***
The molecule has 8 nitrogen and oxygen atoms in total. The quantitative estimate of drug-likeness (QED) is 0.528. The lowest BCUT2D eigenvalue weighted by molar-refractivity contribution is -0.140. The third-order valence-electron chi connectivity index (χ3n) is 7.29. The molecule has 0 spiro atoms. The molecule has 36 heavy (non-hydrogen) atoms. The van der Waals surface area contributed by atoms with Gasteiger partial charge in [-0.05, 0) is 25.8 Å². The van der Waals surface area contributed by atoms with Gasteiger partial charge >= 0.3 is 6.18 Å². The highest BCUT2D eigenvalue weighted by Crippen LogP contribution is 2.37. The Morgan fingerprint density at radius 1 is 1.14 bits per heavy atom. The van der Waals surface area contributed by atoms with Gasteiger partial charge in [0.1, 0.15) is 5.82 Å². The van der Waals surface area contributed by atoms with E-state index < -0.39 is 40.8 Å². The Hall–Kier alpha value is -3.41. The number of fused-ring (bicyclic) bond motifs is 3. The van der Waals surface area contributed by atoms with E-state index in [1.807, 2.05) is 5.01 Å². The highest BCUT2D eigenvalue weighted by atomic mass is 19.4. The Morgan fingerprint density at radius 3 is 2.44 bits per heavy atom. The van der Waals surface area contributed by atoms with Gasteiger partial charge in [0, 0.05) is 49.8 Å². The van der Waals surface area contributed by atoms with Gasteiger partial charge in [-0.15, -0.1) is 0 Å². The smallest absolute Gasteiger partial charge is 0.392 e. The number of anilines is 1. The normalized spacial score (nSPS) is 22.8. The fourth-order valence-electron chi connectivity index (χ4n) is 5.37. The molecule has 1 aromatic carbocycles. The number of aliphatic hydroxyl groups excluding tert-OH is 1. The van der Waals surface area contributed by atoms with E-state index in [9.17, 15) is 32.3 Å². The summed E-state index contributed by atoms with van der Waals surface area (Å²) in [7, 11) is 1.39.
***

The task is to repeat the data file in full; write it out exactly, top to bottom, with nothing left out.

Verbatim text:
The molecule has 8 nitrogen and oxygen atoms in total. The quantitative estimate of drug-likeness (QED) is 0.528. The lowest BCUT2D eigenvalue weighted by molar-refractivity contribution is -0.140. The third-order valence-electron chi connectivity index (χ3n) is 7.29. The molecule has 0 spiro atoms. The molecule has 36 heavy (non-hydrogen) atoms. The van der Waals surface area contributed by atoms with Gasteiger partial charge in [-0.05, 0) is 25.8 Å². The van der Waals surface area contributed by atoms with Gasteiger partial charge >= 0.3 is 6.18 Å². The highest BCUT2D eigenvalue weighted by Crippen LogP contribution is 2.37. The Morgan fingerprint density at radius 1 is 1.14 bits per heavy atom. The van der Waals surface area contributed by atoms with Gasteiger partial charge in [0.1, 0.15) is 5.82 Å². The van der Waals surface area contributed by atoms with E-state index < -0.39 is 40.8 Å². The Hall–Kier alpha value is -3.41. The number of fused-ring (bicyclic) bond motifs is 3. The van der Waals surface area contributed by atoms with E-state index in [1.807, 2.05) is 5.01 Å². The highest BCUT2D eigenvalue weighted by atomic mass is 19.4. The Morgan fingerprint density at radius 3 is 2.44 bits per heavy atom. The van der Waals surface area contributed by atoms with Gasteiger partial charge in [0, 0.05) is 49.8 Å². The van der Waals surface area contributed by atoms with Gasteiger partial charge in [-0.15, -0.1) is 0 Å². The smallest absolute Gasteiger partial charge is 0.392 e. The number of anilines is 1. The normalized spacial score (nSPS) is 22.8. The fourth-order valence-electron chi connectivity index (χ4n) is 5.37. The molecule has 1 aromatic carbocycles. The number of aliphatic hydroxyl groups excluding tert-OH is 1. The van der Waals surface area contributed by atoms with E-state index in [9.17, 15) is 32.3 Å². The summed E-state index contributed by atoms with van der Waals surface area (Å²) in [7, 11) is 1.39.